Black Nazarene devotees leave 43 trucks of trash after traslacion

Robertzon Ramirez, Rey Galupo - The Philippine Star
Black Nazarene devotees leave 43 trucks of trash after traslacion
Government workers gather garbage around Quiapo Church following the 21-hour Black Nazarene procession, which started Wednesday morning and ended before dawn yesterday.
Edd Gumban

MANILA, Philippines — The Metropolitan Manila Development Authority (MMDA) has collected more than 43 trucks of garbage a day after the traslacion, or the procession marking the Feast of the Black Nazarene last Wednesday, an official said yesterday.

Francis Martinez, head of the MMDA’s Metro Parkways Clearing Group, said the 146.59 tons of garbage consisted mostly of plastic bottles, styrofoam boxes and plastic bags used to hold ice-cold water.

While he emphasized that the MMDA personnel are ready to do their jobs, Martinez asked devotees to either refrain from bringing food or be responsible enough to properly dispose of the waste.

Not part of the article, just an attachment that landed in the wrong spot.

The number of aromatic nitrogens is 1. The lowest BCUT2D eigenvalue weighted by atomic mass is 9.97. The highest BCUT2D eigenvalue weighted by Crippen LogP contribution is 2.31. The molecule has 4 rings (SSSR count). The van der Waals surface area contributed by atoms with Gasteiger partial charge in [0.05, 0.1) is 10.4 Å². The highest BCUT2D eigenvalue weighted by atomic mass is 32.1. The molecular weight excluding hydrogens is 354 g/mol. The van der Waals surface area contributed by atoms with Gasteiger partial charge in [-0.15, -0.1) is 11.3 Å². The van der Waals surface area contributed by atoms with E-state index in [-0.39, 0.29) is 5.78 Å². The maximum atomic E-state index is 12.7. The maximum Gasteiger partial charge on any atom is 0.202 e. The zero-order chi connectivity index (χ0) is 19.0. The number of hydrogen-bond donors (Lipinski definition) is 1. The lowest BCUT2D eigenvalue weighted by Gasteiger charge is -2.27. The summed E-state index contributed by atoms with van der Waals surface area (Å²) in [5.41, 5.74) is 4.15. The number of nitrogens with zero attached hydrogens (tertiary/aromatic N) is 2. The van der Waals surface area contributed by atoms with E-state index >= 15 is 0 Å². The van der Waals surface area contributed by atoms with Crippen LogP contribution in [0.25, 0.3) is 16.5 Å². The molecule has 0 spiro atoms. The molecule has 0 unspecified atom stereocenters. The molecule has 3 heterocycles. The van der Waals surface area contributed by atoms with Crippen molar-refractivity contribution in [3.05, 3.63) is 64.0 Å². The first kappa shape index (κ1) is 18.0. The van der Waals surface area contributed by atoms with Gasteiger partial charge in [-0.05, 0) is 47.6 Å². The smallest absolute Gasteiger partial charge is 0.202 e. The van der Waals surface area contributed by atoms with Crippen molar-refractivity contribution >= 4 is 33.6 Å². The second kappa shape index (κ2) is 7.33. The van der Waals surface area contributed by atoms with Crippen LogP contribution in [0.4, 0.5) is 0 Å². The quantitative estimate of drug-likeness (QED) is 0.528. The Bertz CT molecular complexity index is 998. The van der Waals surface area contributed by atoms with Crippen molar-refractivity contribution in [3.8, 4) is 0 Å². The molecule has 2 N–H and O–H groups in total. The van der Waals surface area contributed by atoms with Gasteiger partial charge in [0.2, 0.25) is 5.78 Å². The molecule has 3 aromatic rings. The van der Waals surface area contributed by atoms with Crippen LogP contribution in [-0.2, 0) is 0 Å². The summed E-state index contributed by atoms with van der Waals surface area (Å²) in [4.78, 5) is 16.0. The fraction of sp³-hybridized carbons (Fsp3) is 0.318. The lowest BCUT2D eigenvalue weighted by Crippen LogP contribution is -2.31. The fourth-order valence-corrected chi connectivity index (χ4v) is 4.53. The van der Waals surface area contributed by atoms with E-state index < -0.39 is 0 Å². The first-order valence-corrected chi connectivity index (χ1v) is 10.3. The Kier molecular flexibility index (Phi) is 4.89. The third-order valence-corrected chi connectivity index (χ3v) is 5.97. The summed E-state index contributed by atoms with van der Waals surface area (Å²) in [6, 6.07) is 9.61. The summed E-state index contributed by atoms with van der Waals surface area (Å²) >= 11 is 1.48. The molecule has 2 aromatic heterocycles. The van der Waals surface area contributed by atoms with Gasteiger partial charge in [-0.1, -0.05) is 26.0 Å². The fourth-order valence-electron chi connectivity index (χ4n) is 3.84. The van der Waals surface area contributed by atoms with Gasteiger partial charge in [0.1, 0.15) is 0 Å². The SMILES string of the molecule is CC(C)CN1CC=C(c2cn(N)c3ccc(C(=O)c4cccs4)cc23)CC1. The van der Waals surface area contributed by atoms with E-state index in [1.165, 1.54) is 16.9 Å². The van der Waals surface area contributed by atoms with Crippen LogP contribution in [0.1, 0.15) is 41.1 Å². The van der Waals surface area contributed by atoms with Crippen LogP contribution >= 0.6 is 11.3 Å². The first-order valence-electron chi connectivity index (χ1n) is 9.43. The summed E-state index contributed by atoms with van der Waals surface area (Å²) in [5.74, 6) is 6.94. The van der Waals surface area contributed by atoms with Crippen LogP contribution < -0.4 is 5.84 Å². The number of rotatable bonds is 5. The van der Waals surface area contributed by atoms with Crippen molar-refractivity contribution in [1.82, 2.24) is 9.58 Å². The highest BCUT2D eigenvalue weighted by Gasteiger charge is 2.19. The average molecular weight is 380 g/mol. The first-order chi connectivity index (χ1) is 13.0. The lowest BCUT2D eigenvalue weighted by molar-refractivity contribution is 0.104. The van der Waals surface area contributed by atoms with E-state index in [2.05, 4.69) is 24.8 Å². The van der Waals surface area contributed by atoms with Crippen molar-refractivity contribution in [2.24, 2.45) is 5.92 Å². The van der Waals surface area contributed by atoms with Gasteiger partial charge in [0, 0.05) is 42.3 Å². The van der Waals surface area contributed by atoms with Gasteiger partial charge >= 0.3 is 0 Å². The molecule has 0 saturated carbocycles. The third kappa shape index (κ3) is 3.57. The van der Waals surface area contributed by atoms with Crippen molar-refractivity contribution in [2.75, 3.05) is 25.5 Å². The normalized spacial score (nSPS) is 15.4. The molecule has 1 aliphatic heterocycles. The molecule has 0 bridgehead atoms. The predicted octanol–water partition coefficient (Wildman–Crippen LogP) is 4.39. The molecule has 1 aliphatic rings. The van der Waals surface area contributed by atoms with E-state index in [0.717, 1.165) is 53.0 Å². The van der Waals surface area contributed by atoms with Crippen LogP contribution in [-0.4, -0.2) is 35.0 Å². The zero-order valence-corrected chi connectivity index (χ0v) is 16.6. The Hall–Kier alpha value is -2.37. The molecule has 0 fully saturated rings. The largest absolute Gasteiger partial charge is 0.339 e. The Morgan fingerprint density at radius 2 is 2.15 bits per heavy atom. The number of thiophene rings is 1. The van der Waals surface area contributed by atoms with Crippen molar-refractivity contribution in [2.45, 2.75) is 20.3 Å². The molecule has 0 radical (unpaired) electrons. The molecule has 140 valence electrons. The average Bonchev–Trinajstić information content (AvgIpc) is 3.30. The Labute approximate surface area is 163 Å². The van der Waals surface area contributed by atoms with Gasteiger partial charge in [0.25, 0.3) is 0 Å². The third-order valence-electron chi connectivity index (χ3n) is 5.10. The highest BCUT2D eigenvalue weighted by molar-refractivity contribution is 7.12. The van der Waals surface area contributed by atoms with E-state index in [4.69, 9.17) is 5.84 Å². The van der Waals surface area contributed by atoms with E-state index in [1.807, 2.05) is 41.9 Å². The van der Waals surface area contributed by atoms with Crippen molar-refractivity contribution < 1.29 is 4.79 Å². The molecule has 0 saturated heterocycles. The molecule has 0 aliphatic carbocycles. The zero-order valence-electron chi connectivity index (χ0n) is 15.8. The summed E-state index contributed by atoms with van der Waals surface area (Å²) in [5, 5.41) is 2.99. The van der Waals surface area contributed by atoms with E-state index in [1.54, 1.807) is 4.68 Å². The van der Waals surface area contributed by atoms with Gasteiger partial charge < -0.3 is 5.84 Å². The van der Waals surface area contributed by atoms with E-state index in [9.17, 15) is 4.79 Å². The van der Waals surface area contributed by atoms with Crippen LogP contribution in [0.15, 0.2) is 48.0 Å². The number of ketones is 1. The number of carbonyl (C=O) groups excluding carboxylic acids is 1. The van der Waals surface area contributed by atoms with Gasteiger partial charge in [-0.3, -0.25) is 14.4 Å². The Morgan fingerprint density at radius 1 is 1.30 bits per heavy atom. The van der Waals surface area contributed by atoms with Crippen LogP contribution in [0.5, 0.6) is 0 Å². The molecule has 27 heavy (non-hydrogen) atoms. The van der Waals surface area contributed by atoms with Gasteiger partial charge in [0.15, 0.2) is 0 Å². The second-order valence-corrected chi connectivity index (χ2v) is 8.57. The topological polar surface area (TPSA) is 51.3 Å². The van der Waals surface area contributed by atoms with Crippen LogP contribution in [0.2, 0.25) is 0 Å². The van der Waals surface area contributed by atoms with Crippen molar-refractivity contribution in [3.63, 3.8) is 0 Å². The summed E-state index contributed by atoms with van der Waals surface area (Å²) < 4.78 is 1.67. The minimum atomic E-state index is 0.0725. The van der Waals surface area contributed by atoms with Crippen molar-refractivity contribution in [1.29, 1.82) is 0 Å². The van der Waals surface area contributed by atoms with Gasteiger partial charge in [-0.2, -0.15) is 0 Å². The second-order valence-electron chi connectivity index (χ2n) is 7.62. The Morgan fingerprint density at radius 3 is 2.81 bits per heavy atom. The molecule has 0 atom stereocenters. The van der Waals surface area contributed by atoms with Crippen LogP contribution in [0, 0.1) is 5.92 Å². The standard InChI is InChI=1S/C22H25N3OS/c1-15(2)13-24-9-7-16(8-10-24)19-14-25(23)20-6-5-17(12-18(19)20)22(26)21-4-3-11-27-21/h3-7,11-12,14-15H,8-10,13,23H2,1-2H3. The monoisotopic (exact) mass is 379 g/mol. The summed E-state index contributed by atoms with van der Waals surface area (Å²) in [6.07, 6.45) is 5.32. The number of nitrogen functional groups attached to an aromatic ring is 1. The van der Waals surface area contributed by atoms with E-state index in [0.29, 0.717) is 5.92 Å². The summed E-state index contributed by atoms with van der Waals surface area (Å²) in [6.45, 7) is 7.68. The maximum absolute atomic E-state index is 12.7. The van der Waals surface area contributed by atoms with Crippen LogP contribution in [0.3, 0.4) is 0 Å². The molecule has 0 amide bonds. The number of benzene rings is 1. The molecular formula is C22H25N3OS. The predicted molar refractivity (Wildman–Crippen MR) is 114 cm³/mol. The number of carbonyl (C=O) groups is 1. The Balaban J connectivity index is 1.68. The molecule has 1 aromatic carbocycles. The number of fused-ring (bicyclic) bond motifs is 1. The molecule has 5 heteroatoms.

He also appealed to those providing food for the devotees to avoid using plastic containers.

The city government of Manila, on the other hand, said its Department of Public Safety’s Task Force Cleanup collected at least 88 trucks of garbage since Quiapo Church started the runup to the traslacion on Dec. 30, 2018 up to yesterday morning.

Six trucks of garbage were collected in the vicinity of Quiapo Church, not including Plaza Miranda, according to task force chief Che Borromeo.

Street sweepers assigned to follow the procession collected four truckloads of garbage along the route while another six truckloads of trash were collected after the “pahalik” at the Quirino Grandstand in Rizal Park, Borromeo said.

Most of the garbage collected by the city government were plastic bags, styrofoam boxes and plastic bottles. 

Last year, 99 trucks of garbage were collected by the city government.

  • Latest
  • Trending
Are you sure you want to log out?

Philstar.com is one of the most vibrant, opinionated, discerning communities of readers on cyberspace. With your meaningful insights, help shape the stories that can shape the country. Sign up now!

or sign in with